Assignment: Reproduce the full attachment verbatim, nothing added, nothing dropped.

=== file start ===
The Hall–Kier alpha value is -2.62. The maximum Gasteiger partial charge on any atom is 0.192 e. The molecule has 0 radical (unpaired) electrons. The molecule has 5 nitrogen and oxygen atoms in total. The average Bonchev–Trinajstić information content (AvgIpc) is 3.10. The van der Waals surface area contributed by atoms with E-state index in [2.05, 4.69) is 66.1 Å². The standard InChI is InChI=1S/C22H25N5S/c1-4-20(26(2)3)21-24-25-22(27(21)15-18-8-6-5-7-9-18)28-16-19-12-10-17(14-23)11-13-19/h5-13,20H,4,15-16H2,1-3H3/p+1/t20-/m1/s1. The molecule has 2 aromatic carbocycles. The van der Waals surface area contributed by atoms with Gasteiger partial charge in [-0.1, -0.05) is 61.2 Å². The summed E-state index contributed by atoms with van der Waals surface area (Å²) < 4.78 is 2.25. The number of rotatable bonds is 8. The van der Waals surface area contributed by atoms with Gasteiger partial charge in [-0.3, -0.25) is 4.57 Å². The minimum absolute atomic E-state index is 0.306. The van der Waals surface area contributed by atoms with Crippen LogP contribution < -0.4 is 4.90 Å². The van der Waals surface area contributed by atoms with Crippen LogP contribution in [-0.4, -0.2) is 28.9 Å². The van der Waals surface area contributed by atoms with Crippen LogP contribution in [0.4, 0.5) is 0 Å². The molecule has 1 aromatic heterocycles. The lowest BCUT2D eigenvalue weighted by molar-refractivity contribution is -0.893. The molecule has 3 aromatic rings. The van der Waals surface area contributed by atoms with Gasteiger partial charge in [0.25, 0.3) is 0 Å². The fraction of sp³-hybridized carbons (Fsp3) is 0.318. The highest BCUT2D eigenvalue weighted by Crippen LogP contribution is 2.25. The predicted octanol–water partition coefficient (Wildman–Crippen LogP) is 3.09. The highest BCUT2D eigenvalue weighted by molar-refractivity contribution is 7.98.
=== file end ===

The Hall–Kier alpha value is -2.62. The maximum Gasteiger partial charge on any atom is 0.192 e. The molecule has 0 radical (unpaired) electrons. The molecule has 5 nitrogen and oxygen atoms in total. The average Bonchev–Trinajstić information content (AvgIpc) is 3.10. The van der Waals surface area contributed by atoms with E-state index in [2.05, 4.69) is 66.1 Å². The standard InChI is InChI=1S/C22H25N5S/c1-4-20(26(2)3)21-24-25-22(27(21)15-18-8-6-5-7-9-18)28-16-19-12-10-17(14-23)11-13-19/h5-13,20H,4,15-16H2,1-3H3/p+1/t20-/m1/s1. The molecule has 2 aromatic carbocycles. The van der Waals surface area contributed by atoms with Gasteiger partial charge in [-0.1, -0.05) is 61.2 Å². The summed E-state index contributed by atoms with van der Waals surface area (Å²) < 4.78 is 2.25. The number of rotatable bonds is 8. The van der Waals surface area contributed by atoms with Gasteiger partial charge in [-0.3, -0.25) is 4.57 Å². The minimum absolute atomic E-state index is 0.306. The van der Waals surface area contributed by atoms with Crippen LogP contribution < -0.4 is 4.90 Å². The van der Waals surface area contributed by atoms with Crippen LogP contribution in [-0.4, -0.2) is 28.9 Å². The van der Waals surface area contributed by atoms with Crippen LogP contribution in [0.4, 0.5) is 0 Å². The molecule has 1 aromatic heterocycles. The lowest BCUT2D eigenvalue weighted by molar-refractivity contribution is -0.893. The molecule has 3 aromatic rings. The van der Waals surface area contributed by atoms with Gasteiger partial charge in [0.25, 0.3) is 0 Å². The fraction of sp³-hybridized carbons (Fsp3) is 0.318. The highest BCUT2D eigenvalue weighted by Crippen LogP contribution is 2.25. The predicted octanol–water partition coefficient (Wildman–Crippen LogP) is 3.09. The highest BCUT2D eigenvalue weighted by molar-refractivity contribution is 7.98.